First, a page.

Olympian 2016 Nils van ‘t Hoenderdaal shares the story how what he envisioned to be his best moment turned into a big disappointment. How he was able to recover and what he learned from his setbacks.
In this interview Nils shares
- His darkest moment and how he recovered from that moment
- His best moment
- What advice he would give to a younger Nils van’t Hoenderdaal
- The habits that make him a successful athlete
- His morning routine
- How he prepares for important moments
- The strategies he uses to overcome setbacks
- His role model
- What was the best advice he received and who gave it to him
- How does a typical training day in the life of Track Cyclist look like
- Where you can find out more about Nils
Christian: Today I am joined by Nils van ‘t Hoenderdaal, Nils is Olympian 2016, European Champion in the team sprint 2015, runner-up at the World Championships 2016 and 2017 and World Champion 2018. It’s my very pleasure to introduce Nils, who I have been fortunate of working together for 6+ years.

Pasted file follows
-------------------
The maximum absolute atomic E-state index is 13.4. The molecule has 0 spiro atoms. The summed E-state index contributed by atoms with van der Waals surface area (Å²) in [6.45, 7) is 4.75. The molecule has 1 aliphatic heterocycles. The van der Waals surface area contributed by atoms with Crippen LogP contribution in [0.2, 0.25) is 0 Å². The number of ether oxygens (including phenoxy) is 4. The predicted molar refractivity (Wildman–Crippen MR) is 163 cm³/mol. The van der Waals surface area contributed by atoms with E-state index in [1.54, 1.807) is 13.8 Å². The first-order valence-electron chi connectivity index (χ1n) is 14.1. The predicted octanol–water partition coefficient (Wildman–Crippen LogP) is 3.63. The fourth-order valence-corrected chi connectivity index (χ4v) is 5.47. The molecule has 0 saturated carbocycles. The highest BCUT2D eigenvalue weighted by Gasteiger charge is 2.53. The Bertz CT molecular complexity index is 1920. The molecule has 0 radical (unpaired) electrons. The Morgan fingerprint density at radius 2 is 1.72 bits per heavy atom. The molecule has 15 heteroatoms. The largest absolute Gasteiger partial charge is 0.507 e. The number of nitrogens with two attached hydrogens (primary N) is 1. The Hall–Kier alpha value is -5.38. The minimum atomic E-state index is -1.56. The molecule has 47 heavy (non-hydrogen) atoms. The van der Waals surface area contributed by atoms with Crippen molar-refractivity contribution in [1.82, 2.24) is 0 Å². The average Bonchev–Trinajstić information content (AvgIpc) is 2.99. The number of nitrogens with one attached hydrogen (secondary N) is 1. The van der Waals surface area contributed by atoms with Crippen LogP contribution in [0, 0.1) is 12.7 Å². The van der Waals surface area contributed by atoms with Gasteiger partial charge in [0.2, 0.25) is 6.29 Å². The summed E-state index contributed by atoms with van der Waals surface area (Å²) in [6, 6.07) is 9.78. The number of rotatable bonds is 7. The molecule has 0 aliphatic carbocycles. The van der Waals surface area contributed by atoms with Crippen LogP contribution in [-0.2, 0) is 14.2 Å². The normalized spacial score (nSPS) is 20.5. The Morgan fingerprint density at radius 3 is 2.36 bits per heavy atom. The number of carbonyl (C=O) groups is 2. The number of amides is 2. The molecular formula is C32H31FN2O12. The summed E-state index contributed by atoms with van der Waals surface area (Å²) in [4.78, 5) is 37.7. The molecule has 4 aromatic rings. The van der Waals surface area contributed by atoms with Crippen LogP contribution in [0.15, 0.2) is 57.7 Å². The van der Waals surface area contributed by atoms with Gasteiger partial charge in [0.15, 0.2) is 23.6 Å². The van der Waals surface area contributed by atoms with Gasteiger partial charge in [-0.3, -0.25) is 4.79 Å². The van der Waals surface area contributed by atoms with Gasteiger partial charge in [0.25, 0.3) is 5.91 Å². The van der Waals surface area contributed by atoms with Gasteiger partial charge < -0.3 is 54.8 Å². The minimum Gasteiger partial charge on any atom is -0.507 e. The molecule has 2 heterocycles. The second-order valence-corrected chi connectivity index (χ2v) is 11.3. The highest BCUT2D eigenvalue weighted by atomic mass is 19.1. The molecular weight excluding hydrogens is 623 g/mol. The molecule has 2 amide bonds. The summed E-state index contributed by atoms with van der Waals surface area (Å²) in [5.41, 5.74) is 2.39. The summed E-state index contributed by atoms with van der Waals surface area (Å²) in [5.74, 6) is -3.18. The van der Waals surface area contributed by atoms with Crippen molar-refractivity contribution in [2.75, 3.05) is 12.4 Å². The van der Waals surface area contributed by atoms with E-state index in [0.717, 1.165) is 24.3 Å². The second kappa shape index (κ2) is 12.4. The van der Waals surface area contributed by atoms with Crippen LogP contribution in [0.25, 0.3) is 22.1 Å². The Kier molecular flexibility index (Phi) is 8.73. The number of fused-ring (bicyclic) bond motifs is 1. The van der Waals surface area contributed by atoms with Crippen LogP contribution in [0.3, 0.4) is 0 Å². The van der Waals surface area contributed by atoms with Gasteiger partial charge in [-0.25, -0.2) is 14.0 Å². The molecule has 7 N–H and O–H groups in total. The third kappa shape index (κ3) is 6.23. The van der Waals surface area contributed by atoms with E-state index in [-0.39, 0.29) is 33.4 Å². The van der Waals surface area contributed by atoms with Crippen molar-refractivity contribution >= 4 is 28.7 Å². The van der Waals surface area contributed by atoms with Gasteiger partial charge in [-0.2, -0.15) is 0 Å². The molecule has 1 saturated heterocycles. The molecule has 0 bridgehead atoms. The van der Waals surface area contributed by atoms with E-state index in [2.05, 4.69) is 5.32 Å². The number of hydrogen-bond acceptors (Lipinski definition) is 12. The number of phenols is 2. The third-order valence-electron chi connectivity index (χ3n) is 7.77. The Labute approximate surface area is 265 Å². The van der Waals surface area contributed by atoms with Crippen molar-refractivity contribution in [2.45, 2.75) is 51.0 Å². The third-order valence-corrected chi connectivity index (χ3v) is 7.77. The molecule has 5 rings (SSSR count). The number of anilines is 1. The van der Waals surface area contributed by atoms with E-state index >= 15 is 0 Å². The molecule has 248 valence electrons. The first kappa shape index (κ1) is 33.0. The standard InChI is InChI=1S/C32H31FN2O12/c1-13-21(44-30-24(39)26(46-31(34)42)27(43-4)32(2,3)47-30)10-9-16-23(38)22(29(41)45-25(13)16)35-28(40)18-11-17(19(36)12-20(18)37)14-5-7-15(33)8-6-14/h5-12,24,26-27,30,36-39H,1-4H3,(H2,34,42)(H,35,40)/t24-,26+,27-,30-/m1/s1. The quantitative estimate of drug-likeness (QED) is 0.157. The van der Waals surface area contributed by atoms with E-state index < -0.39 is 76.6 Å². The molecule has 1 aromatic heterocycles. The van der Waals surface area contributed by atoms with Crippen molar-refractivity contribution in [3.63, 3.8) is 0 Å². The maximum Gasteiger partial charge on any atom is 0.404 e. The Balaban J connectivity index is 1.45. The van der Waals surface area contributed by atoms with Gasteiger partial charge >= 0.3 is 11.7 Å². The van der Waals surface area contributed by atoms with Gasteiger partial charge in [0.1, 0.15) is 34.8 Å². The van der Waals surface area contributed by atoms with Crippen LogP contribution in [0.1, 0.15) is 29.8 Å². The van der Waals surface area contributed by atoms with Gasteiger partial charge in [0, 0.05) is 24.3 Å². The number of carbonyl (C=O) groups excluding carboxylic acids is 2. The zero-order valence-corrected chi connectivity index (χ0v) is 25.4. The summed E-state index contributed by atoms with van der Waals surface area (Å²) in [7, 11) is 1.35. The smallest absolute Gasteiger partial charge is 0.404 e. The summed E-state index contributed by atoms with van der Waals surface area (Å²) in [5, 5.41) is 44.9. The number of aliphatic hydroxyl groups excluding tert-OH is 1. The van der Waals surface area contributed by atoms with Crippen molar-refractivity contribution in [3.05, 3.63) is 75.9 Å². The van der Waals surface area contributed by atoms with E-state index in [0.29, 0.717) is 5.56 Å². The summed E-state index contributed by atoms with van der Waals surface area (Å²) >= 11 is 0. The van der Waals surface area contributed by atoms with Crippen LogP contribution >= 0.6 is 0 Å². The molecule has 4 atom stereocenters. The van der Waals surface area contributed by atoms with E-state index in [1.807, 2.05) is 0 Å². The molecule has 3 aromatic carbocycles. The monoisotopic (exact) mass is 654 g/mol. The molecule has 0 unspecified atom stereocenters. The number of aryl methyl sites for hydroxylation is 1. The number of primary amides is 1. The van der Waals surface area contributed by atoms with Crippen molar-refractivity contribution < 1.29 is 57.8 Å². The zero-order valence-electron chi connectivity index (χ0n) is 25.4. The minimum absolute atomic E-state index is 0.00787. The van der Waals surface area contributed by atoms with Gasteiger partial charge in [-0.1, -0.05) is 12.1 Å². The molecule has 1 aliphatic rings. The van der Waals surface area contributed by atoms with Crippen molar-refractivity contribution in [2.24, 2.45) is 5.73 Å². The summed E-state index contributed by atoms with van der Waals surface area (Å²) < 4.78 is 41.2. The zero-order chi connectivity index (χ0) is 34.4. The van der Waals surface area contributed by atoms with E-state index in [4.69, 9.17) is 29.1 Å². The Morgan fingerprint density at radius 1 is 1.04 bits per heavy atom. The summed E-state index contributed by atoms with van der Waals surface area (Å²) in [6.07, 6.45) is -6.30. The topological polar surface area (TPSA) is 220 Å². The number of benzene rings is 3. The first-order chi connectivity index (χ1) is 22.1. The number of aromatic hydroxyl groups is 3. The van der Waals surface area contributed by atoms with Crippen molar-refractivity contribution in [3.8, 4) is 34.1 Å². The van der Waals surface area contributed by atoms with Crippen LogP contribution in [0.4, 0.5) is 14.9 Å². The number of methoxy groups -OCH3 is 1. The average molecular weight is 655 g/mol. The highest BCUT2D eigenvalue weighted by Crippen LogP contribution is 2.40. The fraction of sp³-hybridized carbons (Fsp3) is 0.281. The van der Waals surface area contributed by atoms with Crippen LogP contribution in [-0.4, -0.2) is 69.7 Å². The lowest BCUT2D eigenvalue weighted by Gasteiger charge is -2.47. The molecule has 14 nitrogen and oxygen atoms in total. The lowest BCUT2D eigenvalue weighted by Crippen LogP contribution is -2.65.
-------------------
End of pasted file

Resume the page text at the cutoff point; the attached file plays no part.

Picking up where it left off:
Nils: Thank you.
Nils’ darkest moment
Christian: Nils, what was your darkest moment?
Nils: That’s a bit of a hard question, but I think it was Rio 2016 at the Olympic Games. We really thought we would make the podium there in the team sprint, and maybe win gold, but we didn’t even come close, and we didn’t even come close to our normal times we did in prior seasons. We were about half a second away from our normal times and almost a second away from the winners.
That was a really dark moment, and it actually took a while to recover from it, because we didn’t know that would be the outcome. We felt really good in training, but things didn’t work out in the competition. We all thought we were good to maybe achieve gold, and then it was a bummer when we didn’t, so yes, I think that was my darkest moment.
We really thought we would make the podium in Rio 2016, and maybe even win it, but we didn’t even come close. It took a while to recover from it.
Christian: What did you learn from that moment?
Nils: From now on I know I can come back from anything. At that moment I thought I would never be able to start faster than I could then because I was pretty good at that point in time. I was actually afraid to ride competition again because I was feeling good but then the times weren’t so fast.
But now it’s almost two and a half years later and I have achieved some more goals and I won some more competition. What I learned from it is that I can be better than I was there. It was a dark moment, but you can always step it up and be better.
I thought I would never be able to ride fast again, I was actually afraid to ride competition again.